Turkey’s long-term Syria strategy takes a big step forward

Turkey’s long-term Syria strategy takes a big step forward

On the night of March 18, Operation Olive Branch achieved its aim in the Afrin region of Syria. The Turkish Armed Forces (TSK) and the Free Syrian Army (FSA) entered the city center and liberated it from terrorists without difficulty or civilian casualties. The operation was launched on Jan. 20 to clear out militants from People’s Protection Units (YPG), an affiliate of the Kurdistan Workers’ Party (PKK), and Daesh. The Turkish flag was hoisted over Afrin’s city hall 58 days later. The city had been under the control of YPG since 2012, when the Assad regime surrendered the city to the terrorist group without a fight. In 2014, it was declared a de facto autonomous region by the Kurds.

The announcement of the taking of the city by the TSK and FSA was done in a symbolic way. Turkish President Recep Tayyip Erdogan revealed the success of the operation in a speech during a ceremony commemorating the great Turkish victory at Gallipoli during World War I. “Most of the terrorists have already fled with tails between their legs. Our special forces and members of the Free Syrian Army are cleaning the remains and the traps they left behind,” he said, hailing the Turkish and Syrian soldiers as heroes.

Operation Olive Branch, which marked a major turning point in the seven-year Syrian war, is the successor to Operation Euphrates Shield, which was conducted between Jarablus and Al-Rai in northern Syria from August 2016 until March 2017, when the areas were cleared of terrorists. However, Operation Olive Branch has not only changed the balance of power in Afrin, it has had significant additional consequences.

First and foremost, Turkey has achieved its main strategic target in dealing serious blow to Kurdish aspirations for self-administration there, and neutralized the threat in Manbij. The Kurdish-controlled town is now a flashpoint for Turkey. US forces are stationed nearby, west of the Euphrates River, and are trying to control their “Kurdish allies.” Turkish Foreign Minister Mevlut Cavusoglu recently said Ankara and Washington have reached “an understanding, but not full agreement” about working towards stabilizing the town and other areas in which YPG are present.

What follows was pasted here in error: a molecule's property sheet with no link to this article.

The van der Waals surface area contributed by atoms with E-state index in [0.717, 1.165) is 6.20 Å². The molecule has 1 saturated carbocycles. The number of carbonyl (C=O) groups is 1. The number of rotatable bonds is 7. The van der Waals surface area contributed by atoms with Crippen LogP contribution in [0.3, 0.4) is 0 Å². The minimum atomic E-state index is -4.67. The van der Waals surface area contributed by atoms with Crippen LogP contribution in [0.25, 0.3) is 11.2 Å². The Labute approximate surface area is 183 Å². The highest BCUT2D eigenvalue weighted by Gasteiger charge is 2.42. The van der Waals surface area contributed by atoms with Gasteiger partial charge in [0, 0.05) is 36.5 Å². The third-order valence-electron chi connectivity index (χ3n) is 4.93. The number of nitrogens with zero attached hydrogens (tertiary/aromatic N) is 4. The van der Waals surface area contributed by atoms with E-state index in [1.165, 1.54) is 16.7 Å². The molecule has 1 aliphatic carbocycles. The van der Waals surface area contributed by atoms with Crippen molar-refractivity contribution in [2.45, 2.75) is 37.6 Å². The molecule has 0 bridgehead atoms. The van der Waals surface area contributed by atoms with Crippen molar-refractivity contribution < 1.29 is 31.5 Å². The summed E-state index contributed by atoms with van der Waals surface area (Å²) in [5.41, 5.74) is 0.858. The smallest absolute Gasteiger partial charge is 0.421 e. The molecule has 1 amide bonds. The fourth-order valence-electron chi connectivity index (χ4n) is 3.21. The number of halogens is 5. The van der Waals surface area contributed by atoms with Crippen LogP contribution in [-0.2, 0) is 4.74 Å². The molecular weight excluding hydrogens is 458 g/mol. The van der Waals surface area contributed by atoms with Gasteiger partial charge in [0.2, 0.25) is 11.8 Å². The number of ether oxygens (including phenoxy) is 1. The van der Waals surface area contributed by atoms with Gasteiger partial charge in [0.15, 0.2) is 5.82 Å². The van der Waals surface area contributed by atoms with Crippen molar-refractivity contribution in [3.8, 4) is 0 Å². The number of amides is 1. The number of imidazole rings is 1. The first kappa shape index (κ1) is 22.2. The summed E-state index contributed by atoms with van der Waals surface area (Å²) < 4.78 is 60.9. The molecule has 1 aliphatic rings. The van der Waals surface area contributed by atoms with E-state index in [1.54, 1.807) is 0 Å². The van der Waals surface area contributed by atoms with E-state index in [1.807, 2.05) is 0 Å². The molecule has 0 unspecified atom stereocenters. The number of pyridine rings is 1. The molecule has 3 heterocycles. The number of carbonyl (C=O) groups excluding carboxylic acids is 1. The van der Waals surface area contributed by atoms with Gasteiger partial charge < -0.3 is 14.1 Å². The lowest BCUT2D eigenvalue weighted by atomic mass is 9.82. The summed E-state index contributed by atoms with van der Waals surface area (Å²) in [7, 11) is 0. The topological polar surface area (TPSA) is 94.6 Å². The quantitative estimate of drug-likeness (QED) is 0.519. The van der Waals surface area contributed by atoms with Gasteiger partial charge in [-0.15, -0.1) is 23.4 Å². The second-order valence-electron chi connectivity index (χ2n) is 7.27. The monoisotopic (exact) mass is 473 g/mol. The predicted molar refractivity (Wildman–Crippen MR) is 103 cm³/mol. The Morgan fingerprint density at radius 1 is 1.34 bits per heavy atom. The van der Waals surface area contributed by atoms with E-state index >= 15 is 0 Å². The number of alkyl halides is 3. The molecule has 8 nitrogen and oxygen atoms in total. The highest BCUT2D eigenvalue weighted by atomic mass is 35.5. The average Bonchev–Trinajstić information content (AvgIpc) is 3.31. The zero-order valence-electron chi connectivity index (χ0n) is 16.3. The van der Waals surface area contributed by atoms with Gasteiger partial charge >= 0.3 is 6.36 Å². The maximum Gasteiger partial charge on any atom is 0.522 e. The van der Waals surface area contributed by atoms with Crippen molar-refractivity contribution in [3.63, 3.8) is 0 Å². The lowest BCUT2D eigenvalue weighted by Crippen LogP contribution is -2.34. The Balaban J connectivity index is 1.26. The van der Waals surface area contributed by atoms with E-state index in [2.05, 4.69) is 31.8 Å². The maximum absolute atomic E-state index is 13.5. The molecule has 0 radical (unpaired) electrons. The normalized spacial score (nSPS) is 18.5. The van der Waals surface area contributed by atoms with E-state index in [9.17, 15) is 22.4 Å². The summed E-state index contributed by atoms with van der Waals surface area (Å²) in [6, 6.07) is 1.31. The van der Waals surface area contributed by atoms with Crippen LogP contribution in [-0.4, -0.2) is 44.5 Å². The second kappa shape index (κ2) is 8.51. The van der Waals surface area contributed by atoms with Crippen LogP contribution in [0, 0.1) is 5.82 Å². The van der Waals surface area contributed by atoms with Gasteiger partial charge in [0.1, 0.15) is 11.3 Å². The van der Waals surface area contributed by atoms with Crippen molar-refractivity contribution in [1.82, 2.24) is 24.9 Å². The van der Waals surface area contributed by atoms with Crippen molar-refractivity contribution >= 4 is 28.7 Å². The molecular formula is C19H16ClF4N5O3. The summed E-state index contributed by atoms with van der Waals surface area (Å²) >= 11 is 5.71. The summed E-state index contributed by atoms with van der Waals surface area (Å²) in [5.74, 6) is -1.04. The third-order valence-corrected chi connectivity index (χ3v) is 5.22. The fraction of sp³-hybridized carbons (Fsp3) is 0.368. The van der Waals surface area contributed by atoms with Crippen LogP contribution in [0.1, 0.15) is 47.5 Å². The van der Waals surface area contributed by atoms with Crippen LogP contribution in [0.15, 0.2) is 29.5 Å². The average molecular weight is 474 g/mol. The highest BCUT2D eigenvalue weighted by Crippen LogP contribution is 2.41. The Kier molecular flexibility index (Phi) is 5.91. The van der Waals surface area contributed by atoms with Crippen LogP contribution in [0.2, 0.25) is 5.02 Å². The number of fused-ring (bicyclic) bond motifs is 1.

Secondly, Turkey displayed its determined stance on the fight against terrorism despite criticism from several sides. The operation strained already stressed relations between two NATO allies, Turkey and the US, the latter of which had provided support to YPG in its fight against Daesh. During the operation, Turkey renamed the street in Ankara on which the American Embassy is located to “Olive Branch Street” in honor of the campaign in Afrin.

The success of Operation Olive Branch in driving terrorists out of Afrin is another big boost for Ankara’s vision for the future of the region along the border.

Sinem Cengiz

Thirdly, the operation’s success is likely to further strengthen Turkey’s hand in diplomatic circles. The country is already part of the Astana peace process, along with Russia and Iran, and the fall of Afrin improves the cards it can play. Also, Olive Branch offers Turkey greater room for maneuver in tackling subsequent targets, as Ankara has threatened to eventually clear the terrorists from along its entire border, all the way to Iraq.
Fourthly, the public in Turkey was supportive of both operations. This not only strengthened the government’s position domestically, it also alleviated some concerns within the administration regarding the military operation, its timing, targets and capabilities.
Lastly, Turkey is determined to step up reconstruction efforts in Afrin when Operation Olive Branch is over, similar to what has been seen in Al-Bab and Jarablus. After Euphrates Shield, Turkey set up local systems of governance, and repaired or rebuilt damaged schools, mosques, hospitals and houses, which enabled Syrians to return to their city. This “Euphrates Shield Model” is expected also to be applied in the now YPG-free Afrin.
The day after Afrin was taken back, Syrian opposition leaders and activists from the region gathered in the Turkish province of Gaziantep to select council members to form an administration. Turkey does not want to waste any time in reconstructing the city, after what it has achieved in Jarablus and Al-Bab. However, the real responsibility now rests on the shoulders of those who will govern those liberated cities.
There is a well-known Turkish saying: “What we have done is assurance of what we are going to do.” Turkey has made it clear that the focus now must be on PKK targets in Sinjar and the YPG in Manbij. When looking at both operations so far, their success and aftermath, it appears likely that Turkey will not stop until it achieves the targets of its long-term Syria strategy.

• Sinem Cengiz is a Turkish political analyst who specializes in Turkey’s relations with the Middle East.
Twitter: @SinemCngz
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